Halfway between a cheer and a jeer is an uncomfortable groan - the sort of awkward sound British people make when they would really rather just change the subject. This is noise the London crowd made when Justin Gatlin, who has served two doping bans, stooped to receive his 100m World Championship gold medal in a ceremony apparently moved to 6.50pm to reduce booing.
Caught between disapproval and not wanting to appear impolite when a man was receiving a gong from Lord Coe, the audience saved their love for Usain Bolt, beaten into third in his last solo race. They saved it too for Jess Ennis-Hill, who finally collected the heptathlon gold she was cheated out of in Daegu in 2011. One wrong was righted, but another endures, as the debate over lifetime bans flares up again.
Officially the 100m medal ceremony was not brought forward. It was just a coincidence, then, that it took place 10 minutes before the action started. So the IAAF would have been happy to bury Bolt’s medal presentation in the 6.50pm slot? Sure they would.
Gatlin’s world title win, at 35 - and 13 years after his Olympic gold in Athens - was a kind of zombie rising from the Balco scandal in America, which claimed Marion Jones, who went to jail for perjury, Tim Montgomery and the pre-eminent coach of that era - Trevor Graham, another convicted perjurer who was banned from athletics for life.
Graham was also Gatlin’s coach, and when the New York Times visited him at home in 2009, they reported: “On the wall to his right hung a framed, autographed track suit, the one Justin Gatlin wore when he won the 100-metre gold medal at the 2004 Olympics in Athens.”
Many doping scandals have floated down track and field’s polluted river since Balco laboratories in California was found to be doling out a previously undetectable substance called THG, also known as ‘The Clear’ (Britain’s Dwain Chambers was another busted). The tide of chemical cheating has simply travelled along new routes, with Russia’s state-sanctioned doping programme the most egregious modern example.
Gatlin, though, has played a consistent tactical game to repel his critics, focusing on his first positive test in 2001 for medication he had been taking for a decade for attention deficit disorder. A two-year ban was reduced to one.
As recently as 2015, he complained: “Last time I checked, someone who takes medication for a disorder is not a doper. Other people in the sport have taken the same medication I had for ADD and only got warnings. I didn’t.” His second suspension - for eight years, later reduced to four - is less easy for him to explain away, though he has tried.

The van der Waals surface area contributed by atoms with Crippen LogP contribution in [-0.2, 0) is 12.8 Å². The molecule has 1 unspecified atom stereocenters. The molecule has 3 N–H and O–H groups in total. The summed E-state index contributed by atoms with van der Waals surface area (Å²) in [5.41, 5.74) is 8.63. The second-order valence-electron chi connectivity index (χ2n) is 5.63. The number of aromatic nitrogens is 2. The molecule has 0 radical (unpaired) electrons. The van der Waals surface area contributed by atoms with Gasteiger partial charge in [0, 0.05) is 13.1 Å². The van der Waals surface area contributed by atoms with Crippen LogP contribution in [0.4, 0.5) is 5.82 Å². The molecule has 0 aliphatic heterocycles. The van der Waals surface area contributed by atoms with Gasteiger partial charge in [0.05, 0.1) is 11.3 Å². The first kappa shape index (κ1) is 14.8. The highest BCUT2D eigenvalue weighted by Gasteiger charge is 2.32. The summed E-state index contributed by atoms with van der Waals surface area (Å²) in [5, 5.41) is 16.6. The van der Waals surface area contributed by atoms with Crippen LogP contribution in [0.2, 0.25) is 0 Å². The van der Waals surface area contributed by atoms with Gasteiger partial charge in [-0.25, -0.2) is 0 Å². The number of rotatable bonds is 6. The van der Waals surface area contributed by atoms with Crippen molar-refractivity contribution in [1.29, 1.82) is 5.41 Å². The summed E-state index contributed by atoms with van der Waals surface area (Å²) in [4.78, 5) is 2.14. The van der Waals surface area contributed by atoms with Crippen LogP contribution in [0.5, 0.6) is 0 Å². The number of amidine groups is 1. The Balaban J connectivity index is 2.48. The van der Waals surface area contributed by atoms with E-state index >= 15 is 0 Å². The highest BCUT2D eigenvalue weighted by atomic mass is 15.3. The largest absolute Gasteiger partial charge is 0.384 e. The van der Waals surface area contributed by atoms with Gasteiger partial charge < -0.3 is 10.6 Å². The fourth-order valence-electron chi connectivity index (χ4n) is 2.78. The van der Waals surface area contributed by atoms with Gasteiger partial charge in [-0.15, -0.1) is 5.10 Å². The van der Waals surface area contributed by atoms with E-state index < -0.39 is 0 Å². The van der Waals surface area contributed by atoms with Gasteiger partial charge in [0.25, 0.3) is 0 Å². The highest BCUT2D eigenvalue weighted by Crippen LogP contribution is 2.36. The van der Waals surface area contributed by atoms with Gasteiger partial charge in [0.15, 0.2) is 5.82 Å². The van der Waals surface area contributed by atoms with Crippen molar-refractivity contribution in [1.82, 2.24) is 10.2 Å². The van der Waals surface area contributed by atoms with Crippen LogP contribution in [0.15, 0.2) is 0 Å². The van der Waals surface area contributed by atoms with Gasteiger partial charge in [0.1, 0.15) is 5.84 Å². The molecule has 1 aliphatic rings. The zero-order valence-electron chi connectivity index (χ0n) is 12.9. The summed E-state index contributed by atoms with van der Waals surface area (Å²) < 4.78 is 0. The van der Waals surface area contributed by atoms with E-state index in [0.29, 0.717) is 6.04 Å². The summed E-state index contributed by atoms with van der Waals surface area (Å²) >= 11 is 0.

In 2006, two years after his Olympic win and one year on from his 100m-200m World Championships double in Helsinki, he announced: "I have been informed that after a relay race I ran in Kansas City on 22 April, I tested positive for testosterone or its precursors. I cannot account for these results, because I have never knowingly used any banned substance or authorised anyone to administer such a substance to me.”
In evidence Gatlin accused a disgruntled massage therapist of rubbing steroid cream into him - an allegation denied by the therapist. That flimsy defence was rejected. But not contesting the positive test served a purpose, and laid the ground for his victory over Christian Coleman and Bolt on Saturday night. It saved him from a potential lifetime ban.
Two years after an eight-year sentence was handed down, the ban was reduced to four. Even then Gatlin kicked up a fuss. "I know in my heart I haven't done anything wrong.
"I have been robbed,” he said. “I have been cheated of an opportunity to finish my career.”
The poor-me routine has not altered. Here in London he challenged reporters: ”I know you've got to have a black hat and a white hat but guys, come on. What do I do that makes me a bad boy? Do I talk bad about anybody, do I give bad gestures, don't I shake every athlete's hand, don’t I congratulate them, wish everybody good luck? That don't sound like a bad boy to me.
"I wasn't booed in 2010, 2011 or 2012 - or 13, 14 or 15 - and now I am. I'm just sitting up here, I'm a runner, I'm back in the sport, I've done my time, I've done community service. I've talked to kids, I inspire kids - that's all I can do. Society does that with people who make mistakes and I hope track and field can understand that too.”
The charge of mass moral complicity in athletics became even harder to shake off when Nike re-signed him in 2015, five years after he returned from the second of his bans. In the wake of his dud valediction here, Bolt went out of his way to support Gatlin, telling him (according to Gatlin), “you don’t deserve all these boos,” then telling journalists: “Over the years I've always said he's done his time. If he's here, it's okay. I've always respected him as a competitor. He deserves to be here, he's worked hard. I treat him like any other athlete - as a competitor.”
This nothing-to-see-here mantra will not wash with the public. They see the IAAF, the governing body, take a stance against Russia at the Rio Olympics, banning its track and field athletes, but then stalked in Bolt’s farewell solo race by the ghosts of earlier leniency. In victory, Gatlin brought the smell of old scandals from 15 years ago (and more) back to a sport that hoped his title-winning days were over.
There are many athletes here in London with positive dope tests on their dance cards. But none has beaten the system quite like Gatlin, adorned with a gold medal by Lord Coe, and symbol of the sport’s longstanding failure to match crime with punishment in the vast dark realm of pharmaceutical cheating.
Question: how would you react to a doping question if you're a clean athlete? Would you view it as an affront, a wolf of an accusation dressed up as a sheepish question, and go on the offensive against whoever had the audacity to ask it?